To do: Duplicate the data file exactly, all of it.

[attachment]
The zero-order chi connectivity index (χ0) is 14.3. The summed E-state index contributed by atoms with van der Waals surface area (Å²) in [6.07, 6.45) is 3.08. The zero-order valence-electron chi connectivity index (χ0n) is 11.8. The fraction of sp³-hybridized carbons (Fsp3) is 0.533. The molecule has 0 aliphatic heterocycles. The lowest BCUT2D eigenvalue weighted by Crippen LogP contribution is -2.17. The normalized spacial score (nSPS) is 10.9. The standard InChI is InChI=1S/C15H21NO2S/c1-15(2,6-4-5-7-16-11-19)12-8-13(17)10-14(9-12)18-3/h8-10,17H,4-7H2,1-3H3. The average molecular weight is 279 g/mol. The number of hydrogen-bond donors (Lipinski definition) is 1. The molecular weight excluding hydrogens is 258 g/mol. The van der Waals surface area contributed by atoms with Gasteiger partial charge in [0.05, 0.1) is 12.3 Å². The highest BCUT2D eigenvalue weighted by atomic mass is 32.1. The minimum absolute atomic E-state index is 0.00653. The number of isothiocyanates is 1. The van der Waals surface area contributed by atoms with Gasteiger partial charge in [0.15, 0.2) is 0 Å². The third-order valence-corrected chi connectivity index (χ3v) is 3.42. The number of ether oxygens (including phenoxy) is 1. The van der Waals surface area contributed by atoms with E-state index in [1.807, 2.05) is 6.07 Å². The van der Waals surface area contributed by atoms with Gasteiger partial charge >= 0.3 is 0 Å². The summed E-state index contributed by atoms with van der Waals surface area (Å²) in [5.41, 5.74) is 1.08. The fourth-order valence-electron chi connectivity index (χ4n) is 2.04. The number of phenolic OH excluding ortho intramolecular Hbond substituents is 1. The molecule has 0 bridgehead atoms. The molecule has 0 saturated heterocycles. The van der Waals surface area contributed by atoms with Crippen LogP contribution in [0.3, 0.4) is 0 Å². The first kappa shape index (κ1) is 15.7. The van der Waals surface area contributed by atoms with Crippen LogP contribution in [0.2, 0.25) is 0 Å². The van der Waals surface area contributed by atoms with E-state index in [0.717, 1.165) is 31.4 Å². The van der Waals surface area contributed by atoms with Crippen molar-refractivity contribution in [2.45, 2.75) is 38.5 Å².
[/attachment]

The zero-order chi connectivity index (χ0) is 14.3. The summed E-state index contributed by atoms with van der Waals surface area (Å²) in [6.07, 6.45) is 3.08. The zero-order valence-electron chi connectivity index (χ0n) is 11.8. The fraction of sp³-hybridized carbons (Fsp3) is 0.533. The molecule has 0 aliphatic heterocycles. The lowest BCUT2D eigenvalue weighted by Crippen LogP contribution is -2.17. The normalized spacial score (nSPS) is 10.9. The standard InChI is InChI=1S/C15H21NO2S/c1-15(2,6-4-5-7-16-11-19)12-8-13(17)10-14(9-12)18-3/h8-10,17H,4-7H2,1-3H3. The average molecular weight is 279 g/mol. The number of hydrogen-bond donors (Lipinski definition) is 1. The molecular weight excluding hydrogens is 258 g/mol. The van der Waals surface area contributed by atoms with Gasteiger partial charge in [0.05, 0.1) is 12.3 Å². The highest BCUT2D eigenvalue weighted by atomic mass is 32.1. The minimum absolute atomic E-state index is 0.00653. The number of isothiocyanates is 1. The van der Waals surface area contributed by atoms with Gasteiger partial charge in [0.15, 0.2) is 0 Å². The third-order valence-corrected chi connectivity index (χ3v) is 3.42. The number of ether oxygens (including phenoxy) is 1. The van der Waals surface area contributed by atoms with E-state index in [1.807, 2.05) is 6.07 Å². The van der Waals surface area contributed by atoms with Gasteiger partial charge >= 0.3 is 0 Å². The summed E-state index contributed by atoms with van der Waals surface area (Å²) in [5.41, 5.74) is 1.08. The fourth-order valence-electron chi connectivity index (χ4n) is 2.04. The number of phenolic OH excluding ortho intramolecular Hbond substituents is 1. The molecule has 0 bridgehead atoms. The molecule has 0 saturated heterocycles. The van der Waals surface area contributed by atoms with Crippen LogP contribution in [0.3, 0.4) is 0 Å². The first kappa shape index (κ1) is 15.7. The van der Waals surface area contributed by atoms with Crippen LogP contribution in [0.2, 0.25) is 0 Å². The van der Waals surface area contributed by atoms with E-state index in [0.717, 1.165) is 31.4 Å². The van der Waals surface area contributed by atoms with Crippen molar-refractivity contribution in [2.45, 2.75) is 38.5 Å².